Those are questions the feasibility study the county and city of Steamboat are partnering to fund should answer. A consultant to conduct the study is expected to be selected in the next few weeks.
But even if the study shows a center is feasible for the county and city to run, staffing is still a major issue.
“Let’s say we can build the building,” Melton said. “It doesn’t really help us to have an empty child care center or a child care center where we are poaching staff from other centers in the area.”
‘Mass exodus of parents’
On Thursday, Routt County commissioners announced they will hold a child care-focused discussion about how to address the crisis that has grown more dire in recent weeks.
The meeting is classified as a work session, which means commissioners will not make any decisions. Instead, Melton said she hopes they can raise awareness about the issue.
“I think if you are not a parent that is directly struggling with it, you might not recognize how significant of a crisis this really has become,” Melton said. “It is not an exaggeration to call this a crisis or an emergency.”
Melton said she wants to explore short-term solutions with the hope that commissioners can come to enough of a consensus they can start identifying potential funding options.
Pleshe said she plans to propose some ideas for boosting teacher pay and offering funding to help local centers better advertise their open positions.
Without quick action, Melton fears the crisis could have even more effects on the local workforce than what is already being seen. While full economic collapse may be a little dramatic, Melton said it is hard to imagine the local economy could remain strong if nothing is done.
“I do think that a mass exodus of parents from our workforce, from our labor pool, could happen, even more than it already is,” Melton said. “That is not good for any of us. We need people to do the jobs that keep our economy running.”
There could be more long-term effects, too. The Steamboat Springs School District hopes to have enough students this fall to maintain five-year averages for student count that determine per-pupil funding. If families are forced to leave the area due to lack of child care, it could eventually translate to less money in the district’s coffers.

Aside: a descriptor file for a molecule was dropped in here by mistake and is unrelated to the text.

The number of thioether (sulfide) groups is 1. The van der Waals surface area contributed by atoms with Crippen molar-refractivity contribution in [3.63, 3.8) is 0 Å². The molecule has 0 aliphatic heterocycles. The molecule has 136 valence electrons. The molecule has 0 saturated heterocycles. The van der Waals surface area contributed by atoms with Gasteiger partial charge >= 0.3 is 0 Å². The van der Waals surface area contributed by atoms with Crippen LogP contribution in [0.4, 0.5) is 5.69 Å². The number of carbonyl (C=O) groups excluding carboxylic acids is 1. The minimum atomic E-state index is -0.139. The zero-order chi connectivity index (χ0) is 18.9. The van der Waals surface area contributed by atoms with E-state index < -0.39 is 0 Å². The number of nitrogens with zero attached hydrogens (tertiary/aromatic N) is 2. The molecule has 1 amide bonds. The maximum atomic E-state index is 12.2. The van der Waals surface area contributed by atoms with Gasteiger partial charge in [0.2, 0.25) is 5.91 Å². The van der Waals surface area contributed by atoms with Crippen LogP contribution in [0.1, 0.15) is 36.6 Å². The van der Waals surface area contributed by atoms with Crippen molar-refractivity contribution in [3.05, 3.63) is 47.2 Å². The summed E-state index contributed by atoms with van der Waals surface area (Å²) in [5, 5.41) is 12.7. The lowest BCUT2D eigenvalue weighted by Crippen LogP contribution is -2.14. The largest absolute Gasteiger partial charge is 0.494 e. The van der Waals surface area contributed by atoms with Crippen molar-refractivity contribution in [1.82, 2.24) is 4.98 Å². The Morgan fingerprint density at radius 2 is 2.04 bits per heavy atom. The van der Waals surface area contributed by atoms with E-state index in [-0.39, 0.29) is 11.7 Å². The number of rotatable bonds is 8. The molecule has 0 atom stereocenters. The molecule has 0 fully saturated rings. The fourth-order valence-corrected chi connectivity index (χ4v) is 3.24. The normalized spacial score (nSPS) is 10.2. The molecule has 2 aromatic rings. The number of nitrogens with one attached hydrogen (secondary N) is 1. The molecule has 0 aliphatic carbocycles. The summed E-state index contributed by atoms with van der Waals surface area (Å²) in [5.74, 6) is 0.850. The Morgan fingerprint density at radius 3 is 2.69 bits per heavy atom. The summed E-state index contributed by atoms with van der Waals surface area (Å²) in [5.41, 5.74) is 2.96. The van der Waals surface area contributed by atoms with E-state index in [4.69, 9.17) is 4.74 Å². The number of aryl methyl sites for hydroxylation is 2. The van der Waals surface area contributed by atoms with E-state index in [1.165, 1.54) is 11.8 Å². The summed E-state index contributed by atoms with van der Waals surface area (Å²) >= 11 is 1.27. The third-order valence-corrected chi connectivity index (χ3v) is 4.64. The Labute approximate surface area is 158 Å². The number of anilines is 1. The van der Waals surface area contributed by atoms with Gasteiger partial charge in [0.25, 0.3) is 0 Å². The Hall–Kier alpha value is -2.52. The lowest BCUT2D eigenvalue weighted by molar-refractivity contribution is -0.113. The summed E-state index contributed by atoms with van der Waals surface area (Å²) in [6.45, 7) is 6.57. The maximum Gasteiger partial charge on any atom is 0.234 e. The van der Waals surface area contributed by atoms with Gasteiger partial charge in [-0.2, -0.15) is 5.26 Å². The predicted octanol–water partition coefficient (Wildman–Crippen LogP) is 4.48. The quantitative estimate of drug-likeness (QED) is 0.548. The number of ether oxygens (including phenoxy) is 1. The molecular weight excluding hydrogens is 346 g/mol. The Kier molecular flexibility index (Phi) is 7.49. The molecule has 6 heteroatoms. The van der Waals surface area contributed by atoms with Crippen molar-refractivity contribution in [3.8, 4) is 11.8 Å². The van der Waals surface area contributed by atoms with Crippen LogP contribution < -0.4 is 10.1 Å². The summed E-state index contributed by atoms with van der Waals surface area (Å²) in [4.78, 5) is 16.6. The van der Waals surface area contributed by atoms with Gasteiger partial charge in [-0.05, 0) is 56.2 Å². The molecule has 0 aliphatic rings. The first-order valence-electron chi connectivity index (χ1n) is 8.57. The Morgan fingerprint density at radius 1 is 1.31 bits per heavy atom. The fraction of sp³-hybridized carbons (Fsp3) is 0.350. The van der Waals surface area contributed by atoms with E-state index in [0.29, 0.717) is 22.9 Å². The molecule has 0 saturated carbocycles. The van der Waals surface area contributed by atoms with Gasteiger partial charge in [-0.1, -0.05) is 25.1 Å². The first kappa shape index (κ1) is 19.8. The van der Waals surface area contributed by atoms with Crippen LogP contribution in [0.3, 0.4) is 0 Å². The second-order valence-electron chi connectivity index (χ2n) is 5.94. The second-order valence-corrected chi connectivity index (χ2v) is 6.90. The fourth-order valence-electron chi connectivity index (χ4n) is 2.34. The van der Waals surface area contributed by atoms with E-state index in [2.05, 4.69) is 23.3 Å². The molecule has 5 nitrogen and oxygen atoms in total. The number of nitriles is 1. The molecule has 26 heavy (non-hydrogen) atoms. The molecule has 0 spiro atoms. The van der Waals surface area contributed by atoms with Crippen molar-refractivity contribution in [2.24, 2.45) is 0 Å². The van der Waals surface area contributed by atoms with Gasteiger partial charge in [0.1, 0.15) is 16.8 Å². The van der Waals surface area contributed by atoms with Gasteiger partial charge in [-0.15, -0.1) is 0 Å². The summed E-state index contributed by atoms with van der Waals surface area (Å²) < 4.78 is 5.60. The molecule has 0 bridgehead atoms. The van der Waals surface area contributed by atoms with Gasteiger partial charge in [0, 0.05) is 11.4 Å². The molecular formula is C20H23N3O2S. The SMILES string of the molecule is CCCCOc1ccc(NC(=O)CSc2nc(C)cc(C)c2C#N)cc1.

“I don’t think it is fatalistic to say that,” Melton said. “It’s all connected, and I think early childhood is just such an important link in that chain.”
Melton said many early childhood education teachers leave the profession for a job in a public school, often because the pay and benefits are so much better. Without more parity in pay and benefits between these positions, Melton said centers will continue to struggle to be competitive.
When looking at other resort communities, many have identified a dedicated funding source for early childhood education. Pleshe said Breckenridge and Summit County both have dedicated tax revenue that supports local child care. Eagle and Pitkin counties also dedicate tax revenue for child care.
“There’s mill levies. There is a sin-tax that we can do on marijuana or tobacco,” Pleshe said. “There’s multiple ways to look at it. It just depends what is going to work best for our community.”
Pleshe said there has been talk for years about going to the voters to ask them to support a tax for child care, and maybe now is the time. At the very least, she wants to increase awareness about the issue, which she hopes could translate to community support for a solution.
“Somebody had $23 million to throw at the housing authority,” Pleshe said somewhat jokingly, referencing the pending purchase of the Steamboat 700 land west of town that has breathed hope into a solution to the local housing crisis. “Who knows? Maybe somebody else has another couple of million dollars they want to throw at this problem.”
What: Routt County commissioners discuss child care crisis
When: 11 a.m. Monday
Where: In-person at Board of Commissioner’s Hearing Room in the Historic County Courthouse or virtual
To reach Dylan Anderson, call 970-871-4247 or email danderson@SteamboatPilot.com.